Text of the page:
It has been a long time, but at last rules on business events had eased enough for a trio of people for whom the food industry in the north-east is the stuff of life to meet for The Lunch.
To Thainstone House, the 18th century mansion home, which has a motto – QUOD PETIS HIC EST or, “What You Seek Is Here”. Our guests were seeking a convivial meeting within safety guidelines to discuss the issues facing their business operations over a pleasant meal, and they were not disappointed. The hotel, a jewel in the Crerar Hotels crown, is also a stone’s throw from the auction mart operated by ANM Group, a major centre for the rich agricultural sector the region hosts.
Like for so many, it’s been a torrid year or so since the pandemic and then Brexit, each having had distinct impacts across all parts of the food supply chain, from fishers struggling to get fresh produce to Europe or farms and their shops struggling to attract and retain workers.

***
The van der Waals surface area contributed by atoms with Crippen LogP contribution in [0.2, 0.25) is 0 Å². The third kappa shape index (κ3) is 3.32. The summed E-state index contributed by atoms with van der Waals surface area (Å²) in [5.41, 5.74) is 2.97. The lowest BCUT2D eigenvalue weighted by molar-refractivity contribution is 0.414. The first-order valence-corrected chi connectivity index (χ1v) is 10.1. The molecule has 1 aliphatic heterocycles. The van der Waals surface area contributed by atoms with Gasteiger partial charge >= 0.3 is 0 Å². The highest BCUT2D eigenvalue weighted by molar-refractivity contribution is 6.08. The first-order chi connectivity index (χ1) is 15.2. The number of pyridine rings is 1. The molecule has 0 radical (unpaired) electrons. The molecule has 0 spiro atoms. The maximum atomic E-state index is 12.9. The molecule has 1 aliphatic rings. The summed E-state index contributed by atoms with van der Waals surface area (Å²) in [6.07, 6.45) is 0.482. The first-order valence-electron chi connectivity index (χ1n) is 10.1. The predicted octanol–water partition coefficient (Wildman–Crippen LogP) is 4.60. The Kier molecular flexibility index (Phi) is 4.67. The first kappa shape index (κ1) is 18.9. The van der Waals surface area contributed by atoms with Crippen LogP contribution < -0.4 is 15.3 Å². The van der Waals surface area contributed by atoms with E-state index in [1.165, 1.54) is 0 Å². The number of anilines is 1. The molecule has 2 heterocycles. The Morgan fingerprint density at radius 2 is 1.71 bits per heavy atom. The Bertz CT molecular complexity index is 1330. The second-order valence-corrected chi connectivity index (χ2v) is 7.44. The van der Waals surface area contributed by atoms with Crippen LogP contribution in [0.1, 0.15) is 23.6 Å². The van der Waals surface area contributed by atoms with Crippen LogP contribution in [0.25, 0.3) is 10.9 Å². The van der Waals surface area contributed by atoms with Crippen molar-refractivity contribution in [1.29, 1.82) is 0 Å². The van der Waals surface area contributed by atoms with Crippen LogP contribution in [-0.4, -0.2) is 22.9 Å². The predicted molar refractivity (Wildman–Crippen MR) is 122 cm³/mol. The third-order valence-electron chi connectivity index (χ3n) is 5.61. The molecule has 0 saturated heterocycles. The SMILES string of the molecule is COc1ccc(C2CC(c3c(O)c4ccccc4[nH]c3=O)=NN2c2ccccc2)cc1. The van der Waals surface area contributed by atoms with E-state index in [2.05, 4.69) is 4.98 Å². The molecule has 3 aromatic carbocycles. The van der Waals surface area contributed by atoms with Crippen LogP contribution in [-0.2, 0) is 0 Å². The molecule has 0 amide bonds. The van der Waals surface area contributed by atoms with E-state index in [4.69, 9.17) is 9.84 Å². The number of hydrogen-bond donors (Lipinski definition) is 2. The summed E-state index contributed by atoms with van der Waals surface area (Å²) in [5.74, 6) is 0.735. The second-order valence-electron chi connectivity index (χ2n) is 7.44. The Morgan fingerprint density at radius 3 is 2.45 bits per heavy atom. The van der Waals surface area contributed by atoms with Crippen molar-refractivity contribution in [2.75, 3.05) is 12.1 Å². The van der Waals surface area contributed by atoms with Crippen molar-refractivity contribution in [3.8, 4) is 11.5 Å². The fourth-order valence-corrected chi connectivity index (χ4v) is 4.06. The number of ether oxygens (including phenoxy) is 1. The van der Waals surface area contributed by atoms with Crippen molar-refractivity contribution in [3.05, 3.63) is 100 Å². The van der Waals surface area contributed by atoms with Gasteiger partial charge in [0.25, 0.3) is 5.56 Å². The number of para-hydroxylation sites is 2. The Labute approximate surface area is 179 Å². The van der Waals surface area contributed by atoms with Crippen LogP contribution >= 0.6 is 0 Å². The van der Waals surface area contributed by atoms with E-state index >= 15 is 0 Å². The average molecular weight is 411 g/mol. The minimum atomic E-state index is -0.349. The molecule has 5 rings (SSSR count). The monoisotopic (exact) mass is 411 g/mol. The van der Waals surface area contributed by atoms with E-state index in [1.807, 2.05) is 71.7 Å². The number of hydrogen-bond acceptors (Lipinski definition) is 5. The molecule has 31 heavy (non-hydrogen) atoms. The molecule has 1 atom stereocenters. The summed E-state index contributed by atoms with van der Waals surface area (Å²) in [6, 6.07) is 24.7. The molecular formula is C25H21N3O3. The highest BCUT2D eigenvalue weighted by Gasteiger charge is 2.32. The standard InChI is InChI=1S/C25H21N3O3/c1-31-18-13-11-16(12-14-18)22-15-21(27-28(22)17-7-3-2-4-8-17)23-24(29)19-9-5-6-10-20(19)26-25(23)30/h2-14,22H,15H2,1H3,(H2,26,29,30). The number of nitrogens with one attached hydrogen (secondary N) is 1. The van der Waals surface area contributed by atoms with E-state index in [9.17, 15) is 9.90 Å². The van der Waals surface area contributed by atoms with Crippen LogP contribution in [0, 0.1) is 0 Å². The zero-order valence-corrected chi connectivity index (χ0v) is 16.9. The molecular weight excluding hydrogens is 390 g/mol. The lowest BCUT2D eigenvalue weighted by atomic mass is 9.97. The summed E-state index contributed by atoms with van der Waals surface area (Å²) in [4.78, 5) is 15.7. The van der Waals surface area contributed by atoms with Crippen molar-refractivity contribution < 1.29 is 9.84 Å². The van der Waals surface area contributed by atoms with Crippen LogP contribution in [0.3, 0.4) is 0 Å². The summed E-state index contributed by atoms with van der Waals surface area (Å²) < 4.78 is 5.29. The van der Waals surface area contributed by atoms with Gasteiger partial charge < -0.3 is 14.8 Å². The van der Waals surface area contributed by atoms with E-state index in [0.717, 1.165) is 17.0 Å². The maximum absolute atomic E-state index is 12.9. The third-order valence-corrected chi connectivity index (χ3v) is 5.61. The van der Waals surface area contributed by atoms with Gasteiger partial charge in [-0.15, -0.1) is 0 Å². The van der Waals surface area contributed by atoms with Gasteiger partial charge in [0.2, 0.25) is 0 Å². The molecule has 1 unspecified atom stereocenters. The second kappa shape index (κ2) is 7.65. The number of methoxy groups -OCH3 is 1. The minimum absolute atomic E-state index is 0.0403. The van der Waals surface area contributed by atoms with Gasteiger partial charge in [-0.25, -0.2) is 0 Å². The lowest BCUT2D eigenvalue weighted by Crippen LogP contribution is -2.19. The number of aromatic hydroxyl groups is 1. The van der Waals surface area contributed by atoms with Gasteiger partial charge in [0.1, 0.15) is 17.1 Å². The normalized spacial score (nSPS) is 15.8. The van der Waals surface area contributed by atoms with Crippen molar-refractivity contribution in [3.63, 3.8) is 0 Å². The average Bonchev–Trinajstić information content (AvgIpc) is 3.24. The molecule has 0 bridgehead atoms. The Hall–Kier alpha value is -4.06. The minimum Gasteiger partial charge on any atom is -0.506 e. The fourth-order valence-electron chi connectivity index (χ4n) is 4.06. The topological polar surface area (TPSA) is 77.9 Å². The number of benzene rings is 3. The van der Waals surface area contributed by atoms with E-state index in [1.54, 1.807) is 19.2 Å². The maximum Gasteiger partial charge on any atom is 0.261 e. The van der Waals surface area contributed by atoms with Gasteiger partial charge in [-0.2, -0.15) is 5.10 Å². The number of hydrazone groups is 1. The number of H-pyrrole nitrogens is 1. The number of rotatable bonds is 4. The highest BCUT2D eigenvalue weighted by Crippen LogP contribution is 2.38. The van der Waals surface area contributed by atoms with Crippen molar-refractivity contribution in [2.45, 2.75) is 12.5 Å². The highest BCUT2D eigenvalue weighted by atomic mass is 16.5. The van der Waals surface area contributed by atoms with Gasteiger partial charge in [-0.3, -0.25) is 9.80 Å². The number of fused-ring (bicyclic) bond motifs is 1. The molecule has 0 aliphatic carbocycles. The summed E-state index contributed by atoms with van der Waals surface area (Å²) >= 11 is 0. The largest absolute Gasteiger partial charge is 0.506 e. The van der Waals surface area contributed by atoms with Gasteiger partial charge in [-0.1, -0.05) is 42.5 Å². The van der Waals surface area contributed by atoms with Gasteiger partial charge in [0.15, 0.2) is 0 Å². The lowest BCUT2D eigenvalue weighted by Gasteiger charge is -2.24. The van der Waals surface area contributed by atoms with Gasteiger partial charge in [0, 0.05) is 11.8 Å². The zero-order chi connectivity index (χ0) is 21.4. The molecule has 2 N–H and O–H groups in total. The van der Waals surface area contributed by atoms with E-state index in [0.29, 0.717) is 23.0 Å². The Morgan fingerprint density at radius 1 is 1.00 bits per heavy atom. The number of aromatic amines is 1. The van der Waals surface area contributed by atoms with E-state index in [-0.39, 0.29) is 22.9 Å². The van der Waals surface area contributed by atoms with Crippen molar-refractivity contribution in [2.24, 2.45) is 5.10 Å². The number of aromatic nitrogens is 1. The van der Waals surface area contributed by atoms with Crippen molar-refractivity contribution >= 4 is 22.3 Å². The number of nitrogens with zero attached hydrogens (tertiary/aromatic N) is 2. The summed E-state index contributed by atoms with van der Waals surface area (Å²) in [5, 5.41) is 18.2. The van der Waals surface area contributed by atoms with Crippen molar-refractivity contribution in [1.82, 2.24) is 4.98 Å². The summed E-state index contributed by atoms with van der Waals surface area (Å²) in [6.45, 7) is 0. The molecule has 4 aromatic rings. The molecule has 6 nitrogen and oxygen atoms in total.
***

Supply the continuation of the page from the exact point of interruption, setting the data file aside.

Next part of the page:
As burgers and a main-course sized prawn cocktail with a flourish of langoustines was ordered, a trade deal with Australia was in the process of being struck – will this help or hinder the sector, or our guests?
Roderic Bruce raises 400 sows on his family farm in Ellon and is also the chairman of the co-operative marketing group, Scottish Pig Producers.
“We feed them on the grain we grow on the farm. We try to make best use of the manure from the pigs to feed the crops. There’s no transport cost of the feed or anything,” he said as he tucked into his Crerar Home Farm signature venison burger. This day there was no pork on the menu.
He’s not worried about the UK pork market being deluged by Australian produce as a result of any trade deal – although he admits that a similar agreement with the USA would be cause for concern.
“It’s when they move to America and Canada for trade. They have soya and maize there. They seem to have a much lower cost of production than we do.”